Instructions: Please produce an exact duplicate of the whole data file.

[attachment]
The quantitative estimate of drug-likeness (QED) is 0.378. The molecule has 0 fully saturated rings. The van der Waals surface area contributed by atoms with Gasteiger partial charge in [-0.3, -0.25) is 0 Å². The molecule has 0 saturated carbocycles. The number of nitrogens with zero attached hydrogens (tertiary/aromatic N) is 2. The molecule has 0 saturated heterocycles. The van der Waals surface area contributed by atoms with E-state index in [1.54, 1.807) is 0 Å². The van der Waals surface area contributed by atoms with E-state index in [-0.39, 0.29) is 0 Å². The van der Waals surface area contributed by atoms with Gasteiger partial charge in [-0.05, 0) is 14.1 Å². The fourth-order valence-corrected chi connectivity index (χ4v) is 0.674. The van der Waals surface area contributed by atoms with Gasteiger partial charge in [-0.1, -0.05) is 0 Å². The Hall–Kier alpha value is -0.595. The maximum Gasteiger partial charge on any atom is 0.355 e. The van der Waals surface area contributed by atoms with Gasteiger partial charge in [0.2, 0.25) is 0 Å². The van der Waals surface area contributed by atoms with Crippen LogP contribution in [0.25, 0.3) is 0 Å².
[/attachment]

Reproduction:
The quantitative estimate of drug-likeness (QED) is 0.378. The molecule has 0 fully saturated rings. The van der Waals surface area contributed by atoms with Gasteiger partial charge in [-0.3, -0.25) is 0 Å². The molecule has 0 saturated carbocycles. The number of nitrogens with zero attached hydrogens (tertiary/aromatic N) is 2. The molecule has 0 saturated heterocycles. The van der Waals surface area contributed by atoms with E-state index in [1.54, 1.807) is 0 Å². The van der Waals surface area contributed by atoms with E-state index in [-0.39, 0.29) is 0 Å². The van der Waals surface area contributed by atoms with Gasteiger partial charge in [-0.05, 0) is 14.1 Å². The fourth-order valence-corrected chi connectivity index (χ4v) is 0.674. The van der Waals surface area contributed by atoms with Gasteiger partial charge in [-0.1, -0.05) is 0 Å². The Hall–Kier alpha value is -0.595. The maximum Gasteiger partial charge on any atom is 0.355 e. The van der Waals surface area contributed by atoms with Gasteiger partial charge in [0.2, 0.25) is 0 Å². The van der Waals surface area contributed by atoms with Crippen LogP contribution in [0.25, 0.3) is 0 Å².